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Will Padilla's case be heard?

The Justice Department says a victory by the convicted terrorist would harm national security.

By Staff writer of The Christian Science Monitor / January 29, 2009



Convicted Al Qaeda conspirator José Padilla is fighting to get his day in court.

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The man once accused of plotting to detonate a radiological "dirty bomb" in the US is pressing for a full judicial examination of some of the most controversial aspects of the Bush administration's war on terror.

Lawyers working on Mr. Padilla's behalf have filed a 43-page civil lawsuit seeking to hold former Defense Secretary Donald Rumsfeld and others responsible for the years Padilla spent in an isolation cell in the Charleston, S.C., naval brig while being held without charge as an enemy combatant.

Padilla, a US citizen, wants a judge to declare that what happened to him during the Bush administration was illegal and unconstitutional.

At a hearing in Charleston on Thursday, Justice Department lawyers will ask a federal magistrate judge to dismiss the complaint, including all allegations of constitutional violations.

The stakes are too high to allow such litigation to proceed, they argue in their brief to the court. A Padilla victory "would strike at the core functions of the political branches, impacting military discipline, aiding our enemies, and making the United States more vulnerable to terrorist attack," the government's brief says.

"Adjudication of the claims pressed by [Padilla] in this case would necessarily require an examination of the manner in which the government identifies, captures, designates, detains, and interrogates enemy combatants," the brief says.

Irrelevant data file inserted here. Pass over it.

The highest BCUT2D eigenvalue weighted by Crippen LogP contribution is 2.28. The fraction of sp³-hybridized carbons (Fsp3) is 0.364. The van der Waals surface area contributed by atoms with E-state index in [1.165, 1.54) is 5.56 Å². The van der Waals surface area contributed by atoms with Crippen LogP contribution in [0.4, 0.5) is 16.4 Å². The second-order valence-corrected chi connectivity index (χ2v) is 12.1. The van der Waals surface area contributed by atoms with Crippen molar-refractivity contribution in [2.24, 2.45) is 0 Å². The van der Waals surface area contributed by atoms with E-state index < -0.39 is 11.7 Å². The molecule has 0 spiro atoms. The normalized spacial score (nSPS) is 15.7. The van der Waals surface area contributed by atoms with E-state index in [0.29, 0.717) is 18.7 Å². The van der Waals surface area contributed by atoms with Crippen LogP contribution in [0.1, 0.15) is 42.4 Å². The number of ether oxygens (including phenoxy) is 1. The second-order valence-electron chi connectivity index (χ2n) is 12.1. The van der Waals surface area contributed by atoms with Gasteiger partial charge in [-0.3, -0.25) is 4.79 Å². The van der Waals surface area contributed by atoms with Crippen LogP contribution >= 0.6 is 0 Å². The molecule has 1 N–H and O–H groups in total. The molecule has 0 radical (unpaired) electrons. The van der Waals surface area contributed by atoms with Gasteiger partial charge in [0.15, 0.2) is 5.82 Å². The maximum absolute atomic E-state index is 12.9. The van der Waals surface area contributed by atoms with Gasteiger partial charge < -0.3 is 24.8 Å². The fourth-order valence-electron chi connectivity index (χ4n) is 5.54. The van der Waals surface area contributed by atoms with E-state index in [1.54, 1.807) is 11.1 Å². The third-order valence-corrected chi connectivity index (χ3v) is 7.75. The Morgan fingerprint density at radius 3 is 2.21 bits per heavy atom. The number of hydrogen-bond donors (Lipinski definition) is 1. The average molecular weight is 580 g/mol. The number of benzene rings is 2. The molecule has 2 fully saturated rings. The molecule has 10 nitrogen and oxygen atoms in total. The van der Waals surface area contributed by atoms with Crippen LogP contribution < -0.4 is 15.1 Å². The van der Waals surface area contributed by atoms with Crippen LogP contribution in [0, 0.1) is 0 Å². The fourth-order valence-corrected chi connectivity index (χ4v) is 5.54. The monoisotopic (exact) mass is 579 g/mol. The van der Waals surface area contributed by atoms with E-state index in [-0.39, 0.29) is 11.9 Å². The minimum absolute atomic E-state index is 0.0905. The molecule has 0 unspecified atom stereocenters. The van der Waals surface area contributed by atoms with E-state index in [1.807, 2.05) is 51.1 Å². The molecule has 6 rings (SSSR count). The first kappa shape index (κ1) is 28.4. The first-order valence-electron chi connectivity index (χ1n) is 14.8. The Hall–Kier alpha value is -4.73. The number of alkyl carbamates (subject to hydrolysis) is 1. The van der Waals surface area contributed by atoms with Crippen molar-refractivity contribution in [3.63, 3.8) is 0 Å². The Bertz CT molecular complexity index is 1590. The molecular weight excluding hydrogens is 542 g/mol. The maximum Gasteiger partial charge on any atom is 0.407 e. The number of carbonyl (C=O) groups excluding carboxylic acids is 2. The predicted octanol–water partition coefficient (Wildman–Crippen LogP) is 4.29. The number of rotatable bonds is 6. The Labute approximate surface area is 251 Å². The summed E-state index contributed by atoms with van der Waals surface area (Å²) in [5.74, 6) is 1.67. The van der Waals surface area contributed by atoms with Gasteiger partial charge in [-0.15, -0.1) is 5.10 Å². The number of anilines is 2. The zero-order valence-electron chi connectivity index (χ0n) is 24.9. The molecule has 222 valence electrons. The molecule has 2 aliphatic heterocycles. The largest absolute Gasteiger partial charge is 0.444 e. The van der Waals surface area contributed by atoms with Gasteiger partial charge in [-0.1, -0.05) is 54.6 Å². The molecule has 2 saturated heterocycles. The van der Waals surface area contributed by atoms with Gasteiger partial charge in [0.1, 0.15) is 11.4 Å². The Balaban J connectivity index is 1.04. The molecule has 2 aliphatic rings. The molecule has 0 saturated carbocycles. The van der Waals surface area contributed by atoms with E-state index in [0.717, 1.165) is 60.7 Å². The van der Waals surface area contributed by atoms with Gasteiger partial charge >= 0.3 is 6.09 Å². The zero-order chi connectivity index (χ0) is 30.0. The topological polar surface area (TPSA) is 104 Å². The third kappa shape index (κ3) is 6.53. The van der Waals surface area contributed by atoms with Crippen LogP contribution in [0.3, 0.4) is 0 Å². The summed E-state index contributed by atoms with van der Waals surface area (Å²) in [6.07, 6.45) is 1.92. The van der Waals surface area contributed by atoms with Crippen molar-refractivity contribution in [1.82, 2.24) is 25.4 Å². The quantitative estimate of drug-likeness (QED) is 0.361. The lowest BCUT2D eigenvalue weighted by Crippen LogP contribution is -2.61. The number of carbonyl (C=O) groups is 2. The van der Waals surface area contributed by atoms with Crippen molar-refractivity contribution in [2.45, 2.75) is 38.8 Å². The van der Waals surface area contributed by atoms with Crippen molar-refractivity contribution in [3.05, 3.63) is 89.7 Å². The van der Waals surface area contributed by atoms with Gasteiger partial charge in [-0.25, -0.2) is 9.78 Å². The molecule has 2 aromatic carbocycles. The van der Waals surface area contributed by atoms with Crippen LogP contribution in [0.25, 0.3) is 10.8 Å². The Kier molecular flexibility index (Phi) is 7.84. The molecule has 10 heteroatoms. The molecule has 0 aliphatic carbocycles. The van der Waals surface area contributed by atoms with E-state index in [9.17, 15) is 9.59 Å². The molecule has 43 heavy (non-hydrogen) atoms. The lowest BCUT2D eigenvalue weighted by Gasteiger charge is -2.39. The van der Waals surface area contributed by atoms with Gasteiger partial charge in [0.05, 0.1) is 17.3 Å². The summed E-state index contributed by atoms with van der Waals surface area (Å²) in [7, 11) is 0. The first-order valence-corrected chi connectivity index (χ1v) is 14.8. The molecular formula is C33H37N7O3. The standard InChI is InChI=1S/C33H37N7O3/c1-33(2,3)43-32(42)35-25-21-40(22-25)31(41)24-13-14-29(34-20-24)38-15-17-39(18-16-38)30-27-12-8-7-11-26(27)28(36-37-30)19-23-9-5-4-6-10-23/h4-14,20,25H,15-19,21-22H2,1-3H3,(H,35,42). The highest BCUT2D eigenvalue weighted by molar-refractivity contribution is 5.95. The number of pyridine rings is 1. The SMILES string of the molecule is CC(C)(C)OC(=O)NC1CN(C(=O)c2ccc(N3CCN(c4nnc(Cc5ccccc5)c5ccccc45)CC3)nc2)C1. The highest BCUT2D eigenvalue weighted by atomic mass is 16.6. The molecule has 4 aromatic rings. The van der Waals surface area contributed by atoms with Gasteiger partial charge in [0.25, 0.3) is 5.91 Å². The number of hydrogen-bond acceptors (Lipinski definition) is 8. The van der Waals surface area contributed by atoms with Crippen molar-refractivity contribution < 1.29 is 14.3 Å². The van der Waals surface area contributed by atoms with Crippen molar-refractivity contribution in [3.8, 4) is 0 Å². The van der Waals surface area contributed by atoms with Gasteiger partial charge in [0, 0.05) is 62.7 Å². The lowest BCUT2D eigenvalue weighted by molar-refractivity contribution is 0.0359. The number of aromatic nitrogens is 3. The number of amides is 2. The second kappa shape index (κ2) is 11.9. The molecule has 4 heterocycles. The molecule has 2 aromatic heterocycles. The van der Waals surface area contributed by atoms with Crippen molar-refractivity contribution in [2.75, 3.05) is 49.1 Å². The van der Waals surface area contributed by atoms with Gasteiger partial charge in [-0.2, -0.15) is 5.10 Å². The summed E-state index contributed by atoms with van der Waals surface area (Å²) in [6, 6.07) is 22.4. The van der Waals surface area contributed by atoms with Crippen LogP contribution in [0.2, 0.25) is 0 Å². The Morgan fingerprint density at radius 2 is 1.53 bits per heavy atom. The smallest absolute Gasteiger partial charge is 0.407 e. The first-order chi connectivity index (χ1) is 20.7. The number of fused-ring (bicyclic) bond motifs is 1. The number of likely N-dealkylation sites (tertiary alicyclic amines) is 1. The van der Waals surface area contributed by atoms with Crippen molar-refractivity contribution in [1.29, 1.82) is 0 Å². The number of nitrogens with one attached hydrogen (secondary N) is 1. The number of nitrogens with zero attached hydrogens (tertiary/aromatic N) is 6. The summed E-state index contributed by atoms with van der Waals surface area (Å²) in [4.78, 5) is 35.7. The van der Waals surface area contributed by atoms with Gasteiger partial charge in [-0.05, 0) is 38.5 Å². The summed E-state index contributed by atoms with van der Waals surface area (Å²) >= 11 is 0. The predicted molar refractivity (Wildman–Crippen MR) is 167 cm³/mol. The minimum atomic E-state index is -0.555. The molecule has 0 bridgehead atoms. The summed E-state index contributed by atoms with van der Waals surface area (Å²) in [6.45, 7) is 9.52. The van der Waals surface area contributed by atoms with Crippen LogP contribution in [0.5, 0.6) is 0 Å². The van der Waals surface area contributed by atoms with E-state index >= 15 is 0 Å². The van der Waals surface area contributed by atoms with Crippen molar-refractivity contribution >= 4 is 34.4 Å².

Obama overhauls some Bush policies

Critics of the Bush administration have been calling on President Obama to authorize an aggressive investigation into antiterror tactics authorized by President Bush. But the Obama administration has seemed cool to the idea.

In the meantime, Mr. Obama has undertaken a broad overhaul of US national security policy related to terrorism. Last week, he ordered an end to secret CIA prisons, the closing of the terror prison camp at Guantánamo within a year, and an immediate ban on torture and other extreme interrogation techniques.

Padilla's lawyers have filed a similar lawsuit in San Francisco against John Yoo, a former Justice Department official who wrote a series of legal memos authorizing harsh interrogation tactics. On February 6, a federal judge will consider a motion by Justice Department lawyers to dismiss that case.

In the Charleston lawsuit, Padilla is suing those he alleges are responsible for his treatment – which included two years in extreme isolation combined with sleep and sensory deprivation to prepare him for interrogations. He is seeking a token $1 in damages from each named defendant, and a judicial ruling on the legality of the government's conduct.

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